If you are learning to play improvised blues solos on the guitar then you will very likely have read, or been told, that you should learn blues (or minor pentatonic) scale patterns and then “use these to jam along to a 12-bar blues rhythm track.”
Easier said than done though isn’t it? Don’t worry! There are many guitar players who fall into a rather frustrating gap between learning their scale patterns and finding themselves spontaneously able to play great-sounding blues solos!
Guitar teachers often find that they have to devote a considerable amount of lesson time to helping their students bridge this gap. I think there are actually several elements that need to be in place before this gap is successfully spanned and, although the mix of these elements will vary from student to student, I would list the following as being typical:
- Confidence to enter wholeheartedly into the “˜trial and error’ process that improvising necessarily entails.
- Development of good left/right hand coordination
- Mastery of basic technique (bends, slides, hammer-ons, pull-offs, vibrato etc…)
- A ‘library’ of well-rehearsed licks (both original and er…borrowed!)
- An understanding of typical blues phrasing patterns (“˜call and response’ or “˜question and answer’ for example)
- A good ear for tension and resolution as used in blues
- An intuitive sense of blues phrasing and timing
The first item on my list, confidence,- will of course vary from one individual to another at the outset, but proactively focusing on the other items on the list will itself result in an increase in your level of confidence.
Good coordination, technique and a stock of licks comes from lots of practice, but the last three items on the list are probably best improved by simply listening to as much great blues guitar playing as you can.
Many years ago, I wrote a six-verse long Texas style blues instrumental specifically to help students bridge the gap between scales and solos.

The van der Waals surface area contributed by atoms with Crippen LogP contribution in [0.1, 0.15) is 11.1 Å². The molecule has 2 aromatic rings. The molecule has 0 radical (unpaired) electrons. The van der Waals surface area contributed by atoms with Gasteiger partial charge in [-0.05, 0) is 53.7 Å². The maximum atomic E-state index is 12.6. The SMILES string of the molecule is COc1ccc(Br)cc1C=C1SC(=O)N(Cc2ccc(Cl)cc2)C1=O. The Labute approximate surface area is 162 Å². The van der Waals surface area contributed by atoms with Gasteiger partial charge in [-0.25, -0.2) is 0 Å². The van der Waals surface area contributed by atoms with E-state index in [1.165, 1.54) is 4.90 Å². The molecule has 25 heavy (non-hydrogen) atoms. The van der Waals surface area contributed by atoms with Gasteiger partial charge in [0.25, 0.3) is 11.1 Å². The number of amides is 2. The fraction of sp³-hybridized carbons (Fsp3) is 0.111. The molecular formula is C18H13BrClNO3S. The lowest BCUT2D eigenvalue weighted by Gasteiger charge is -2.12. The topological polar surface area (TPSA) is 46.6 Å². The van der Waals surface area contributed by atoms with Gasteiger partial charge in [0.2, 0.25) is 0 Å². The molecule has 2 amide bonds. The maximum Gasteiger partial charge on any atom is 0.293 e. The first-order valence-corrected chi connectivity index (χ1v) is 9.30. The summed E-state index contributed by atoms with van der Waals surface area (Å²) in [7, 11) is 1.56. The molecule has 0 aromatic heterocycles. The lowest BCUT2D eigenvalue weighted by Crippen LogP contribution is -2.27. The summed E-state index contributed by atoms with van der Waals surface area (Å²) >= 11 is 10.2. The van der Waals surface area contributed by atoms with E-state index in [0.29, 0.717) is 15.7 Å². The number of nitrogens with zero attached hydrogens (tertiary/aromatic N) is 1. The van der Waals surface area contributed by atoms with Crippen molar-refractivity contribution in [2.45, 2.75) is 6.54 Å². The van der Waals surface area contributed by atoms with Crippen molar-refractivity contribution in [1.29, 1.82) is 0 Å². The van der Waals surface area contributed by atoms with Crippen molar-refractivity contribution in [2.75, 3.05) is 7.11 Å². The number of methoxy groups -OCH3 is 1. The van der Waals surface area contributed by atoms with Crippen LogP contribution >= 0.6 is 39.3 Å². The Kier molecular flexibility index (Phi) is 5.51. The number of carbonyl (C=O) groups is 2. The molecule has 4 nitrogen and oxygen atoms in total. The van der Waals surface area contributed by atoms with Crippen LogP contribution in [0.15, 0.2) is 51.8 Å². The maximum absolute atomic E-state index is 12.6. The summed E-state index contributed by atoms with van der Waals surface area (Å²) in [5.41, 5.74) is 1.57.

This tune is designed to help you use the scale notes in simple phrases that resolve to the chords used in the twelve-bar sequence and to establish a feel for how the lead lines fit in with the chords (the “˜call and response’ pattern mentioned earlier).
The first verse, shown in detail in the video lessons below, starts by establishing a rhythmic pattern typical of the style most associated with Stevie Ray Vaughan and if you want to progress onto learning some of his tunes, this is a great primer!
These lessons are designed for beginners or near beginners, but I am sure that more experienced player will enjoy them too – they’ll just whiz through them quicker!
The trickiest part is the timing, shown here in standard notation:
Notice the one beat rest at the start. This is best dealt with by counting yourself in: 1 2 3 4 1 … and then playing the notes on beats: 2 & 3 & 4 & 1. In the “˜call and response’ pattern these notes are the “˜call’ and the response comes from the chords played on beats 2(&) 3& (4)& of the second bar.
This rhythmic pattern is repeated throughout the verse.
If that explanation leaves you wondering if this is a bit more complex than it claims – please check out the video lesson – hearing it will make a lot more sense than my attempts to convey the idea in text!
Hope you enjoy learning this – if you do, hop over to www.secretguitarteacher.com where you’ll find a whole course that goes over all six verses on videos and you can also download the tab and backing tracks.
Copyright © 2011 Nick Minnion, (used by permission)